Editor's Note: Hundreds of Ann Landers' loyal readers have requested that newspapers continue to publish her columns. These letters originally appeared in 1999.
Dear Ann Landers: When I married "Glenn" eight years ago, I knew his parents were divorced, but I didn't realize they both had been married and divorced four times.
Last year, Glenn and I were having a difficult period in our relationship. I decided to talk to his parents about it, hoping they could provide some help and insight. Instead, I was shocked by their attitude.
When I told my mother-in-law that Glenn, age 36, had declared bankruptcy for the second time, she said the banks were at fault for giving him money and charging such high interest rates. When I told her he has a gambling problem, she said there was nothing wrong with gambling, that a lot of people make a living playing poker and that somebody has to win and it could be him. When I explained that he always spends more than he makes, she said, "So what? A lot of people have that problem."
My father-in-law compared Glenn's gambling addiction to investing money in the stock market, saying, "Glenn just takes different risks." Both in-laws told me there are plenty of women who would be willing to overlook his addiction. They also let me know they will be leaving him their entire estate (more than a half-million dollars) when they die, so we won't have to worry about money. Frankly, at the rate Glenn gambles, a half-million dollars wouldn't last very long.
I was appalled at my in-laws' lack of any moral conviction. They never spoke about honesty, personal integrity or the danger of a gambling addiction. I came from a foreign country and was raised by parents who believed it was important to behave honorably and that the family name never should be tarnished.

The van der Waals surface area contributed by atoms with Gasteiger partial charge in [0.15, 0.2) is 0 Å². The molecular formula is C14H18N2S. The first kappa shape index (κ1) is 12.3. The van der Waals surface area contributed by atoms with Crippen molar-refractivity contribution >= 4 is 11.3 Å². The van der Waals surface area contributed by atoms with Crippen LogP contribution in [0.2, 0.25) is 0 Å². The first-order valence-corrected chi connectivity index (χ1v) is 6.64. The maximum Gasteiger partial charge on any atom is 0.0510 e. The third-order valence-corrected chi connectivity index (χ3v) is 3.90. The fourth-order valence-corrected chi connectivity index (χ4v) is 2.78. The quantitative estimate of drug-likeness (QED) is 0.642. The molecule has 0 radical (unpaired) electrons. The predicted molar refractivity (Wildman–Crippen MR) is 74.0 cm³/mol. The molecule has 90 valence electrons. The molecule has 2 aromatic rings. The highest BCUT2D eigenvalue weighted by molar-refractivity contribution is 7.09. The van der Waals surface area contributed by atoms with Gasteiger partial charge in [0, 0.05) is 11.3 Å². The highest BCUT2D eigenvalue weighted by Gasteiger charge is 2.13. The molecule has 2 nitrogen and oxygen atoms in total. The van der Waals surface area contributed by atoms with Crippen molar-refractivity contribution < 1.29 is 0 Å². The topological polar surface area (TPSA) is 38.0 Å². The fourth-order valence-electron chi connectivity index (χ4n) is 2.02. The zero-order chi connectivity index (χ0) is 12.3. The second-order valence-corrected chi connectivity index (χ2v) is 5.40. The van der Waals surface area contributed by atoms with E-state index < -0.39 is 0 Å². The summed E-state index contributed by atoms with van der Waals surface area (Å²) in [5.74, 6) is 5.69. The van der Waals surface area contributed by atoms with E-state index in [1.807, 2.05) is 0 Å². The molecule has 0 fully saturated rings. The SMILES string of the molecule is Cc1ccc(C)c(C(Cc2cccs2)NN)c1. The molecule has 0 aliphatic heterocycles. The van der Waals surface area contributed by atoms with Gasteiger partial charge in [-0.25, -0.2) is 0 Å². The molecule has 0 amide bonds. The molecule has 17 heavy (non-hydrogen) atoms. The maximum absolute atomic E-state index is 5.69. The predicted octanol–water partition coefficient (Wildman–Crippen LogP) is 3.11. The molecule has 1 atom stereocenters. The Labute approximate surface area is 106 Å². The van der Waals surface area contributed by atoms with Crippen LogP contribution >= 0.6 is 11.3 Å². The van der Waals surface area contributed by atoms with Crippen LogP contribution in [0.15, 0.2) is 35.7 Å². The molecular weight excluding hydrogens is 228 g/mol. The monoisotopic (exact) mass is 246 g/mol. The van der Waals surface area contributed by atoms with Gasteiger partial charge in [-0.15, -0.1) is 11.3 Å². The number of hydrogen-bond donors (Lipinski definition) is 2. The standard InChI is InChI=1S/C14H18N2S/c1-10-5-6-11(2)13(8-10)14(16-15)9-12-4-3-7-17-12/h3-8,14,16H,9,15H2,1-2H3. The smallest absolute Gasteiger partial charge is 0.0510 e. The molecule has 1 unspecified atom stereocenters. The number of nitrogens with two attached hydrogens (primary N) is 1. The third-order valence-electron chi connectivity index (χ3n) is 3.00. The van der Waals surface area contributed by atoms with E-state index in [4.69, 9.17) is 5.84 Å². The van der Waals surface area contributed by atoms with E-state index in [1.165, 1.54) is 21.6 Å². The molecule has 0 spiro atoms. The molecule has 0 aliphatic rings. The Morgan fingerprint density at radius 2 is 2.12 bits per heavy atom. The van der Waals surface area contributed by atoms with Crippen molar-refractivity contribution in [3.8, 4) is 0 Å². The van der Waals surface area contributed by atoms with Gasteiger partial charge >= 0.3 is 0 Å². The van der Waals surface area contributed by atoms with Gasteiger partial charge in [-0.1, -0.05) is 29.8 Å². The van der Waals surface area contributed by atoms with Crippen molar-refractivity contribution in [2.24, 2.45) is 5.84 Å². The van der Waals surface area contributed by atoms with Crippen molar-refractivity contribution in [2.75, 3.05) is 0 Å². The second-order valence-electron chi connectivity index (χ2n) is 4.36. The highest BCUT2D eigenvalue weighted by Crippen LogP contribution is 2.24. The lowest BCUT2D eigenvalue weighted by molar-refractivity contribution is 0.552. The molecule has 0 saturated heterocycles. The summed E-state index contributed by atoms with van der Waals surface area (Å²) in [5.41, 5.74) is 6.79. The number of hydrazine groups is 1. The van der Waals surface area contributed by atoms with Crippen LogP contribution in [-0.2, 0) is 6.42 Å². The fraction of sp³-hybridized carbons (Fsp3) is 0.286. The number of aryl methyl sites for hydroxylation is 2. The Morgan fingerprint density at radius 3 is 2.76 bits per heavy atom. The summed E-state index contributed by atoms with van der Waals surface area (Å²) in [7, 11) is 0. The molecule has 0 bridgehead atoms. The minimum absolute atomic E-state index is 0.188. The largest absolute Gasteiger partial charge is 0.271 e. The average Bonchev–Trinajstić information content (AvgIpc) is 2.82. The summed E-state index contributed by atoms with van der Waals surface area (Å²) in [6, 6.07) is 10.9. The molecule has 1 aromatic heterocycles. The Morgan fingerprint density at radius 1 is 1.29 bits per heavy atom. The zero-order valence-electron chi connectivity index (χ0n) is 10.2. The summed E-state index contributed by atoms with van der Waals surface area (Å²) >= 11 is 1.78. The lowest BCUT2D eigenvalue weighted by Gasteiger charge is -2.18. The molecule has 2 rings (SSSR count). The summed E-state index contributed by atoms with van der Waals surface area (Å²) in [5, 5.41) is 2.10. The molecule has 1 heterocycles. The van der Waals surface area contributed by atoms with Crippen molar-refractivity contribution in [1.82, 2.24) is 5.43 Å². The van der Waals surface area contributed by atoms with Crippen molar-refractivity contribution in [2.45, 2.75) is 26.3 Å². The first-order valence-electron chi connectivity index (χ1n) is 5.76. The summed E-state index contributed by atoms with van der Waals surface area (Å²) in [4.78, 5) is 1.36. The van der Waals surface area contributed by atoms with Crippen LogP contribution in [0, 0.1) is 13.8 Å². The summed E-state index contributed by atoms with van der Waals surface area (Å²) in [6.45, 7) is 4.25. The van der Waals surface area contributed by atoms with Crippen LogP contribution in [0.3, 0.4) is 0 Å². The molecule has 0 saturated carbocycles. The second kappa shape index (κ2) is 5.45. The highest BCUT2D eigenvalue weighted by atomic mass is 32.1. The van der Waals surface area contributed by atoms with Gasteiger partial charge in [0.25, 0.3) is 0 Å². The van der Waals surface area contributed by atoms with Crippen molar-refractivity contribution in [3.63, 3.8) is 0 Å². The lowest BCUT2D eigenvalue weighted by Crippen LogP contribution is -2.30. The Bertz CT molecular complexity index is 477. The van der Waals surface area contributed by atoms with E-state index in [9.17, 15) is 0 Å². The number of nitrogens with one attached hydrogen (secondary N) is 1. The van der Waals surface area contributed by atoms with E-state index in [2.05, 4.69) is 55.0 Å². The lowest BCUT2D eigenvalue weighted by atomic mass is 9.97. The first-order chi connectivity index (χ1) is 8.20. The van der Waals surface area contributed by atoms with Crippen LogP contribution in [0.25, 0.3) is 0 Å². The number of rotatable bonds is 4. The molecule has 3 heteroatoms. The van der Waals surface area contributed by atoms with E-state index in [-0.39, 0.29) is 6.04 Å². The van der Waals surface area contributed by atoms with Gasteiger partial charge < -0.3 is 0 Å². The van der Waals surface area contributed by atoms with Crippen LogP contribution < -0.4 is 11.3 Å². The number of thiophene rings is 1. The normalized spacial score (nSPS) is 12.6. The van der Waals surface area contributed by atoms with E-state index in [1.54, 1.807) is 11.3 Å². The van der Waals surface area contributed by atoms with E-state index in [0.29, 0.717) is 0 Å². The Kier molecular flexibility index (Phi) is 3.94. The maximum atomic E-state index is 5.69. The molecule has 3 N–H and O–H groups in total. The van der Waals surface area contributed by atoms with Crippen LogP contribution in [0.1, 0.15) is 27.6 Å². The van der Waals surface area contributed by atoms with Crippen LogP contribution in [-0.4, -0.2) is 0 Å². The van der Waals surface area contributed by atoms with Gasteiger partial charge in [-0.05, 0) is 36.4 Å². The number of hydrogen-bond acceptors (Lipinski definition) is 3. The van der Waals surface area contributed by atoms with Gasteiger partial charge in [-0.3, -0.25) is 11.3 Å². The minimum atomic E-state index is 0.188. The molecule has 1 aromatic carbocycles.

How should I handle this? — Arlington, Va.
Dear Arlington: It is apparent that Glenn was not raised the way you were. You say you were having a difficult time with your relationship last year. It sounds as if you were willing to sweep a lot under the rug in order to stay with Glenn. You don't say whether or not you have children. That would be important for me to know in order to give you some solid advice.
You need to have some sessions with a marriage counselor. It sounds as if your relationship is on shaky ground. I urge you to ask Glenn to go with you. The man was raised by parents who made excuses for all his failures and weaknesses. He is in desperate need of some self-understanding. A competent marriage counselor could be a godsend to you both.
Dear Ann Landers: Our son and his wife adopted a beautiful little girl when she was 7 days old. The child soon will be 4 years of age, and they have not told her that she is adopted. We believe this is not right but hesitate to interfere. Any suggestions? — Concerned Mom and Dad
Dear Mom and Dad: I don't mind interfering on your behalf. Tell your son the child should be told that she is special because she was "chosen." (And the sooner the better.)
Lonesome? Take charge of your life and turn it around. Write to receive Ann Landers' booklet "How To Make Friends and Stop Being Lonely." To find out more about Ann Landers and read her past columns, visit the Creators Syndicate Web page at www.creators.com.